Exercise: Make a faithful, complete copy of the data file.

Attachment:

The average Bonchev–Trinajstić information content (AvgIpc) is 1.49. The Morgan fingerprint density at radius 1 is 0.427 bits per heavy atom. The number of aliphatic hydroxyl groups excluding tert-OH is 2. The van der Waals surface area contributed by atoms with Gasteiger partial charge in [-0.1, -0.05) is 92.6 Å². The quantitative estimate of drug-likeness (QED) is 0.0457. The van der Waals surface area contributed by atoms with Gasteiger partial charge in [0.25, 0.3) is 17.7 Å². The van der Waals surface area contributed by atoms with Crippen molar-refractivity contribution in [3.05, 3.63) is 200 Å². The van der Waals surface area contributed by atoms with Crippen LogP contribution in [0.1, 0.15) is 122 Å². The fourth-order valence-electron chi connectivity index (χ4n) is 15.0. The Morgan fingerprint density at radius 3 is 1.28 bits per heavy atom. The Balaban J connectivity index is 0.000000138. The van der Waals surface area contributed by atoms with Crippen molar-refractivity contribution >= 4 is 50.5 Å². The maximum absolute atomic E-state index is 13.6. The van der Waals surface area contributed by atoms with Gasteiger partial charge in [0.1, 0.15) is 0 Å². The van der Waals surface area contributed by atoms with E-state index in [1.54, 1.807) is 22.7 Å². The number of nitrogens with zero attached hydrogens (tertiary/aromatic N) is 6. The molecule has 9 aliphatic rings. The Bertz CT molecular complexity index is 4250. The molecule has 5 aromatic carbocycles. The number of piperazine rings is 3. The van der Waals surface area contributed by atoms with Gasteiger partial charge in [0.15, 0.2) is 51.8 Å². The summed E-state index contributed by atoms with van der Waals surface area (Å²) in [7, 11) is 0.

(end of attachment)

The average Bonchev–Trinajstić information content (AvgIpc) is 1.49. The Morgan fingerprint density at radius 1 is 0.427 bits per heavy atom. The number of aliphatic hydroxyl groups excluding tert-OH is 2. The van der Waals surface area contributed by atoms with Gasteiger partial charge in [-0.1, -0.05) is 92.6 Å². The quantitative estimate of drug-likeness (QED) is 0.0457. The van der Waals surface area contributed by atoms with Gasteiger partial charge in [0.25, 0.3) is 17.7 Å². The van der Waals surface area contributed by atoms with Crippen molar-refractivity contribution in [3.05, 3.63) is 200 Å². The van der Waals surface area contributed by atoms with Crippen LogP contribution in [0.1, 0.15) is 122 Å². The fourth-order valence-electron chi connectivity index (χ4n) is 15.0. The Morgan fingerprint density at radius 3 is 1.28 bits per heavy atom. The Balaban J connectivity index is 0.000000138. The van der Waals surface area contributed by atoms with Crippen molar-refractivity contribution >= 4 is 50.5 Å². The maximum absolute atomic E-state index is 13.6. The van der Waals surface area contributed by atoms with Gasteiger partial charge in [0.1, 0.15) is 0 Å². The van der Waals surface area contributed by atoms with E-state index in [1.54, 1.807) is 22.7 Å². The number of nitrogens with zero attached hydrogens (tertiary/aromatic N) is 6. The molecule has 9 aliphatic rings. The Bertz CT molecular complexity index is 4250. The molecule has 5 aromatic carbocycles. The number of piperazine rings is 3. The van der Waals surface area contributed by atoms with Gasteiger partial charge in [0.15, 0.2) is 51.8 Å². The summed E-state index contributed by atoms with van der Waals surface area (Å²) in [7, 11) is 0.